70 Year-old Grandmother Gives Birth to Twins

Omkari Panwar70-year-old Omkari Panwar, the wife of a retired farmer, has given birth to twins in the Muzaffarnagar district of Uttar Pradesh, delivering a boy and girl by emergency caesarean section on June 27th, seven hours drive north of the Indian capital New Delhi.

Omkari, a resident of Doghat village in this district, has two adult daughters and five grandchildren and underwent in vitro fertilization treatment to produce a male family heir. If Omkari can prove her age, she’d become the oldest woman ever to give birth.

Mrs Panwar, who has no birth certificate, uses the date of India’s independence in 1947 to gauge her age. She remembers being nine when the British left India – meaning she is now 70.

Her husband, Charan Singh Panwar, 77, mortgaged his land, sold his buffalos, spent his life savings and took out a credit card loan to finance the treatment.

The boy and girl each weighed 2 pounds when they were delivered a month early by Cesarean section. Doctors at Jaswant Roy Specialty Hospital said the twins are expected to survive.

Mrs. Panwar said: ‘For eight months the pregnancy was hectic and painful. But I have given birth before, so I knew what to expect. Sometimes, you have to face the pain if you want something good.’

Her husband added: ‘At last we have a son and heir. We prayed to God, went to saints and visited religious places to pray for an heir. The treatment cost me a fortune but the birth of a son makes it all worthwhile. I can die a happy man and a proud father.’

The new mom said being the oldest mother means nothing to her. “I just want to see my new babies and care for them while I am still able,” she said.

My question is, what will happen to these two innocent children when their elderly parents die? To give birth at the age of 70 is not only a shock, but given the age of these parents, I can’t help but feel bad for these children.


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10 Responses to “70 Year-old Grandmother Gives Birth to Twins”

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  1. Hard to know what to make of this Lin. Seems like a cultural thing, but you gotta wonder about why they would go to such an extreme?

  2. Lin says:

    Jeremy, it seems odd to me. I realize that having life is certainly a great thing, and I’m glad these two children have that opportunity.

    I guess I just can’t imagine having children at that late stage of life. Maybe you’re right and it’s a cultural thing, I dunno.

    When I first heard about it, it made me feel bad to think the parents will likely not be alive for so much of the kids lives, and they’ll spend most of their life without their parents. It just seems sad to me.

  3. Dad of Divas says:

    I too think that it is sad that these kids will not really know their parents, at least in the same way as they would if they were younger. I know this is a cultual thing, but wonder if it is a bit selfish to go through all of this to give birth at such an old age… and it is telling that the father makes such a BIG deal only about the son, and there is no mention about the other twin…I wonder as well who will be raising these children… their grown sisters??? A life is a blessing and I am happy that they will have this opportunity, but I do question the extremes of this situation.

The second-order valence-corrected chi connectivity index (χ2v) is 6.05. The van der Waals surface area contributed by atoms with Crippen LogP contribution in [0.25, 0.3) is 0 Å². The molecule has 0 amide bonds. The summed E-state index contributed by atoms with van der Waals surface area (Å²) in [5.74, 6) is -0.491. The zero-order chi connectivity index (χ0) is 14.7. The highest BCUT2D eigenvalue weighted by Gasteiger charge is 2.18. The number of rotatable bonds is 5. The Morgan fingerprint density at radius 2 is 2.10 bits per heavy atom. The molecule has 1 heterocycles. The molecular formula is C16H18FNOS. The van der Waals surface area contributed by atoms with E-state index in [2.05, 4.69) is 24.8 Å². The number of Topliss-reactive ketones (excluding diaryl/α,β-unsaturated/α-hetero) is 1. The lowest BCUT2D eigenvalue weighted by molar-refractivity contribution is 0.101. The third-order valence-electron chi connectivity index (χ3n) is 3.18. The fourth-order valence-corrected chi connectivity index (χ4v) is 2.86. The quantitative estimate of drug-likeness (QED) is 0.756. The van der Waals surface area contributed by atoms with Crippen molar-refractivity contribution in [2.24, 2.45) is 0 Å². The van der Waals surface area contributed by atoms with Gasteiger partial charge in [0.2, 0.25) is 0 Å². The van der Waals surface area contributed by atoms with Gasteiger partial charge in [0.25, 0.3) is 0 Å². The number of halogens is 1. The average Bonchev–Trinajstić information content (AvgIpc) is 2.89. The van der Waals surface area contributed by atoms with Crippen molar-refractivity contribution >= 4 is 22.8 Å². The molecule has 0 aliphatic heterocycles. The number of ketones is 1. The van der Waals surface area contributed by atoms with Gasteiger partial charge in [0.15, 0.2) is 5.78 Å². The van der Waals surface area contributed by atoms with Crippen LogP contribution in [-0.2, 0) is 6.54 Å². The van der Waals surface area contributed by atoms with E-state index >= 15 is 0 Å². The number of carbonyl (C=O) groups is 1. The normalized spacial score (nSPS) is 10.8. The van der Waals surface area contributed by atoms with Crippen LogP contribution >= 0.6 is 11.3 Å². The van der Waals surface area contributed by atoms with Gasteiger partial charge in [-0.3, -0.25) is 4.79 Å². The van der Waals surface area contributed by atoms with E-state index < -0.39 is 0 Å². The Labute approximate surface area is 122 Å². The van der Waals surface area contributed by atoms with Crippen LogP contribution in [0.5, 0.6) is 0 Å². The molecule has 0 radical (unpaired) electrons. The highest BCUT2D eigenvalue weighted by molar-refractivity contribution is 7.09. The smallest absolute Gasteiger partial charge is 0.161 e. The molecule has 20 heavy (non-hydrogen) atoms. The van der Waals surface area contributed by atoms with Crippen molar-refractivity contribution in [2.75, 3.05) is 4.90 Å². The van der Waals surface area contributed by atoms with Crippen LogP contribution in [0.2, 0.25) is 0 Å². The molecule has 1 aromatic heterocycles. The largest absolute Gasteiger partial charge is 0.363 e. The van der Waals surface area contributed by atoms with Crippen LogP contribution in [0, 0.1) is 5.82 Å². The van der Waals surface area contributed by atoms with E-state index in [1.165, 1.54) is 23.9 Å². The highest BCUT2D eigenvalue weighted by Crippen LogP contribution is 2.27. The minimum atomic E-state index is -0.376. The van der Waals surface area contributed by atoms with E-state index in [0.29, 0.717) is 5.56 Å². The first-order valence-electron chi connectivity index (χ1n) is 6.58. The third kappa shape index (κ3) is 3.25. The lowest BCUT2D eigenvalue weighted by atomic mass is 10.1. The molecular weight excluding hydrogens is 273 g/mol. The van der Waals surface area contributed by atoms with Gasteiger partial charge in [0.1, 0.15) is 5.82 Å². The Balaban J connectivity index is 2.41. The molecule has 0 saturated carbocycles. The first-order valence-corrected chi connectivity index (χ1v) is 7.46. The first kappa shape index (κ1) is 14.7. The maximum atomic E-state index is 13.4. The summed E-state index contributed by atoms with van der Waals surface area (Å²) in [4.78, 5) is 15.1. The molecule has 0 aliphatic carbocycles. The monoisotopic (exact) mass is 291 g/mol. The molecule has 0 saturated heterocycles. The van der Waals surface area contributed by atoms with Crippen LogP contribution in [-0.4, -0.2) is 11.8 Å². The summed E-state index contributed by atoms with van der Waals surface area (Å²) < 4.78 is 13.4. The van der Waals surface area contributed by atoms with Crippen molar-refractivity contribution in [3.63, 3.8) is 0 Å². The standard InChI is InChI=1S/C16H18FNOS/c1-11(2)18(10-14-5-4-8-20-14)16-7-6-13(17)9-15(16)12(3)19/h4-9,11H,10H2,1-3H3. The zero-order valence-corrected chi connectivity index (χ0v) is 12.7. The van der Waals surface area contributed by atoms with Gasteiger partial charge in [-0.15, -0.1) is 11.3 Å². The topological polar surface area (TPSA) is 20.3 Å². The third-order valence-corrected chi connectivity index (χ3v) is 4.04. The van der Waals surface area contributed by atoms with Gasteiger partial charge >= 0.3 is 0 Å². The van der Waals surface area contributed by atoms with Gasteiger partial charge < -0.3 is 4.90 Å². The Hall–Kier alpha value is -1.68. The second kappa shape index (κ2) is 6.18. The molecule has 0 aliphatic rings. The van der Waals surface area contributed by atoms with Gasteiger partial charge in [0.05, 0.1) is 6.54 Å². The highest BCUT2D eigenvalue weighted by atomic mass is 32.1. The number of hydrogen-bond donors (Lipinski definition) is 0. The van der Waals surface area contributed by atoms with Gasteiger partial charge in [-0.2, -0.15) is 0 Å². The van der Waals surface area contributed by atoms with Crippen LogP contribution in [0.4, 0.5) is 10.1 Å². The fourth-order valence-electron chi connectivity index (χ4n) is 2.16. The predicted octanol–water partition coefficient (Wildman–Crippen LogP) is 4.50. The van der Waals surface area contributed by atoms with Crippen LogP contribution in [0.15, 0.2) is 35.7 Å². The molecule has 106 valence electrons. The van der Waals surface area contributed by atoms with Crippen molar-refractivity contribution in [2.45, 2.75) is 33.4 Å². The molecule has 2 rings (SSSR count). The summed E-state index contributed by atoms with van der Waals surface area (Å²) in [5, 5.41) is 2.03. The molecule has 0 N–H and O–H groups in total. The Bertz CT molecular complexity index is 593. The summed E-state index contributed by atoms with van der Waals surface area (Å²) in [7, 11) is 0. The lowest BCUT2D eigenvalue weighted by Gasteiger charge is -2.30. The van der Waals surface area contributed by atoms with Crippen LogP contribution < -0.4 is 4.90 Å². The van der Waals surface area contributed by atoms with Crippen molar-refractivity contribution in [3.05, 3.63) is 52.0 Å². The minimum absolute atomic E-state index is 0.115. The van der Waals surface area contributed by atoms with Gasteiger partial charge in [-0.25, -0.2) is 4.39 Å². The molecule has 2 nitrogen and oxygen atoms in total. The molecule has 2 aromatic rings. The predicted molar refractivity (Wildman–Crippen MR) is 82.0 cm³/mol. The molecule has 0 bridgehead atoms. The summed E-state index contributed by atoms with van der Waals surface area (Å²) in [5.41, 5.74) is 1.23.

4. Lin says:

    That part of the story, where the father was especially excited about the birth of a son, glared off the screen to me. I read somewhere that having sons is very important to their culture. Something about the paying of a dowry, but I don’t really understand all of those issues. My big thing was the fact that being so far along in years, those children will be without their parents at such a young age, whereas in other cultures parents are often still around to see their own grandchildren and perhaps even great-grandchildren. I wish these kids all the luck in the world, and truly hope they have a wonderful life.

  5. It’s scary what happens when we try to play God. You guys are right about these little kids not knowing their parents for long. That alone is such a sad consequence of this situation.

  6. Who can say what will happen? People are living to be 100 now. If God spares them that long, their children will be grown before they leave.

  7. Lin says:

    Hi Karen, I do hope that is the case here. I certainly don’t assume to know the future for the couple or their children, but I do hope for the very best.

  8. I was horified reading this article! Sorry, but I think it was so irresponsible for a woman of her age, to have even been given the right to IVF??
    I think of all the many childess couples around the world, desperately trying to have a baby…..where do we draw the line??? This woman has already had children, and was blessed with grand-kids! So they wanted a male heir……does this mean it’s more important to have a child, who will live to inherit the parent’s property, or live to have their parents in their life??

    Touchy subject for me.

  9. Lin says:

    Debbie, you bring up an interesting point about the in vitro fertilization aspect. It honestly didn’t cross my mind until you mentioned it; how in the world did she qualify to get IVF injections at her age? Are there qualifying requirements to get this shot?, I really don’t know but it is interesting that you mentioned it.

  10. Lin, another interesting story. I think this one shows that mankind’s advances in medical knowledge haven’t been matched by advances in ethics. While an age limit on how old one should be when they have kids is a tough one and probably is a gray area, 70 years old (to me) is a no-brainer. It’s important for kids to have parents. Period. You shouldn’t have kids if you won’t be able to or won’t be around to raise them. Period. ~ Steve